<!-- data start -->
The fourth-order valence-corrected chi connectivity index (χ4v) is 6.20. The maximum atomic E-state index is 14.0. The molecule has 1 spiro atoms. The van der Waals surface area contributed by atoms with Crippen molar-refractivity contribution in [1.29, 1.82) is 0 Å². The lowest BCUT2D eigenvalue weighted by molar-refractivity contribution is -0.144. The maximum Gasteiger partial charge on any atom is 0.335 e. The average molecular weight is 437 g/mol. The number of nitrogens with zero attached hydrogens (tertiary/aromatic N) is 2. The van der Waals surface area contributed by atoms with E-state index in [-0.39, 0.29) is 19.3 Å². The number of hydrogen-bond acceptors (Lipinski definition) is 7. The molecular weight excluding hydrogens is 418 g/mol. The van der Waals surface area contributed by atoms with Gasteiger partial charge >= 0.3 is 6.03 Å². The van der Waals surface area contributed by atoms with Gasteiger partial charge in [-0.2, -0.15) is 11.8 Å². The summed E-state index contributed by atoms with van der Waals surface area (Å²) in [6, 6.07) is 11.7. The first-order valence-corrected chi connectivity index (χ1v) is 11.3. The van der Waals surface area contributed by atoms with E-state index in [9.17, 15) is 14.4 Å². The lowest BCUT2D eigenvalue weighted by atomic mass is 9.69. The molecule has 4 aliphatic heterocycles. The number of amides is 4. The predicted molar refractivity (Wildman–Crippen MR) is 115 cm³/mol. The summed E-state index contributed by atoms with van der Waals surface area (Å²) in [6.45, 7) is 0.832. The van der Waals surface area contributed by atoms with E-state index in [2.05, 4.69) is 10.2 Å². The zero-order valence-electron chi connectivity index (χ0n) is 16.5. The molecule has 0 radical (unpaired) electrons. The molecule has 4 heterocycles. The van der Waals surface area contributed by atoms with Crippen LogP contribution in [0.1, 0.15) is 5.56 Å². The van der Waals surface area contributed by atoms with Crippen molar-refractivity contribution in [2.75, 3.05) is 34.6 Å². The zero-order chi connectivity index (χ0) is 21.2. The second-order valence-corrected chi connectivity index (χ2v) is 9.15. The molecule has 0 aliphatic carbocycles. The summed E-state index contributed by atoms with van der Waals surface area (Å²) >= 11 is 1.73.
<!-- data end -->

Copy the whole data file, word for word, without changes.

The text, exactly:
The fourth-order valence-corrected chi connectivity index (χ4v) is 6.20. The maximum atomic E-state index is 14.0. The molecule has 1 spiro atoms. The van der Waals surface area contributed by atoms with Crippen molar-refractivity contribution in [1.29, 1.82) is 0 Å². The lowest BCUT2D eigenvalue weighted by molar-refractivity contribution is -0.144. The maximum Gasteiger partial charge on any atom is 0.335 e. The average molecular weight is 437 g/mol. The number of nitrogens with zero attached hydrogens (tertiary/aromatic N) is 2. The van der Waals surface area contributed by atoms with E-state index in [-0.39, 0.29) is 19.3 Å². The number of hydrogen-bond acceptors (Lipinski definition) is 7. The molecular weight excluding hydrogens is 418 g/mol. The van der Waals surface area contributed by atoms with Gasteiger partial charge >= 0.3 is 6.03 Å². The van der Waals surface area contributed by atoms with Gasteiger partial charge in [-0.2, -0.15) is 11.8 Å². The summed E-state index contributed by atoms with van der Waals surface area (Å²) in [6, 6.07) is 11.7. The first-order valence-corrected chi connectivity index (χ1v) is 11.3. The van der Waals surface area contributed by atoms with E-state index in [9.17, 15) is 14.4 Å². The lowest BCUT2D eigenvalue weighted by atomic mass is 9.69. The molecule has 4 aliphatic heterocycles. The number of amides is 4. The predicted molar refractivity (Wildman–Crippen MR) is 115 cm³/mol. The summed E-state index contributed by atoms with van der Waals surface area (Å²) in [6.45, 7) is 0.832. The van der Waals surface area contributed by atoms with E-state index in [2.05, 4.69) is 10.2 Å². The zero-order valence-electron chi connectivity index (χ0n) is 16.5. The molecule has 0 radical (unpaired) electrons. The molecule has 4 heterocycles. The van der Waals surface area contributed by atoms with Crippen LogP contribution in [0.1, 0.15) is 5.56 Å². The van der Waals surface area contributed by atoms with Crippen molar-refractivity contribution in [2.75, 3.05) is 34.6 Å². The zero-order chi connectivity index (χ0) is 21.2. The second-order valence-corrected chi connectivity index (χ2v) is 9.15. The molecule has 0 aliphatic carbocycles. The summed E-state index contributed by atoms with van der Waals surface area (Å²) >= 11 is 1.73.